“I’m sixty-three years old, booking a world tour, the tickets are flying out the door… Why the fuck should I give a fuck?!” was David Coverdale’s rather eloquent response to criticisms of the concept of Whitesnake’s The Purple Album (Frontiers), an album that does exactly what it says on the tin (and then some), revisiting The Cov’s years as frontman of Deep Purple and Whitesnake-ing up a selection of his favourite tunes.
And, the guy has a point (so to speak – as the millions… and millions… of The Cov’s female fans would testify), for not only did he co-write all of these magnificent and timeless rock songs in the first place, but The Purple Album is a rather fine run through of them that will please both ‘snake and Purple fans alike, as tracks from the 70’s are electrified by the guitar talents of former Winger six-stringer Reb Beach and Trans-Siberian Orchestra’s Joel Hoekstra.
It needs to be said, these are not “better” versions of the originals, but new, different versions, presented in vibrant aural technicolour – a thoroughly enjoyable run through of a selection of songs that do benefit from the modern, ballsy rock (but oh-so-slick) production, provided by Coverdale, Beach and Michael McIntyre. It also needs to be acknowledged that this is no bog-standard re-record. What we have here is one of Rock music’s most iconic and distinctive vocalists laying down versions of some truly seminal tracks – ‘Burn’, for example, an instantly identifiable riff and powerful chorus that inspired many . All through, The Cov is on absolute fire, effortlessly wrapping his larynx, like thick, oozing melted chocolate undulating down and over a fulsome breast, around ‘Love Child’, playful and powerful on a driving version of ‘Lady Double Dealer’ that sounds like it could have been on 1987 (EMI/Geffen) or soulful and with gravitas on ‘Soldier of Fortune’. While predominantly a Rock album, ‘Holy Man’ and ‘Sail Away’ are sensitively delivered by the distinctive, legendary tones of Lord David Coverdale.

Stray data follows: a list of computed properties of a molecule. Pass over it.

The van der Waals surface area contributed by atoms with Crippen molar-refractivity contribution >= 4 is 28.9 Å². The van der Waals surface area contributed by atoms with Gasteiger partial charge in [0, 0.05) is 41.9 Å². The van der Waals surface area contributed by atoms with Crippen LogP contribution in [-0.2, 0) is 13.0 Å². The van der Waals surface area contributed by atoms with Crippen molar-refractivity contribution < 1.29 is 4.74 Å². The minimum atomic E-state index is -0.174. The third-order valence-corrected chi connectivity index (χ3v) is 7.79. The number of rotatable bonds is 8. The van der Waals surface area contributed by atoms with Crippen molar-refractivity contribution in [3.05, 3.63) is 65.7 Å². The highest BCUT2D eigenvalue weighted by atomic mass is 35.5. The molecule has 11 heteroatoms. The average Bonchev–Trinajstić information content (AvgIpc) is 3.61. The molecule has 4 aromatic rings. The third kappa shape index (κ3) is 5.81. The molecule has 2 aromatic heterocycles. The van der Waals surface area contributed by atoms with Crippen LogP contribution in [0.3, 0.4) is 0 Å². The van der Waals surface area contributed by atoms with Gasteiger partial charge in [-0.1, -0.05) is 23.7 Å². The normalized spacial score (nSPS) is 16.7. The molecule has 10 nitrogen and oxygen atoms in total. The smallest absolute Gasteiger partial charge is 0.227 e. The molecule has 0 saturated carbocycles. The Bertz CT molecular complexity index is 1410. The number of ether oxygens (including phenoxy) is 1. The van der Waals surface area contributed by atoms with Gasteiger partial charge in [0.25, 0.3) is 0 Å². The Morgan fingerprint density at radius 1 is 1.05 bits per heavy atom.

What we have is a celebration of Coverdale’s career that sees him taking classic songs from the very beginning of it and peppering them with the condiments of his band, Whitesnake. The only real mis-step is ‘Mistreated’, because despite all the skill and best will in the universe no one can play that song and make those notes sing and emote like Ritchie Blackmore, but it is the only time things don’t quite hit the mark. For when all is said and done, all The Purple Album is, is a(n excellent) selection of Deep Purple songs played by Whitesnake. And a very good thing that is too.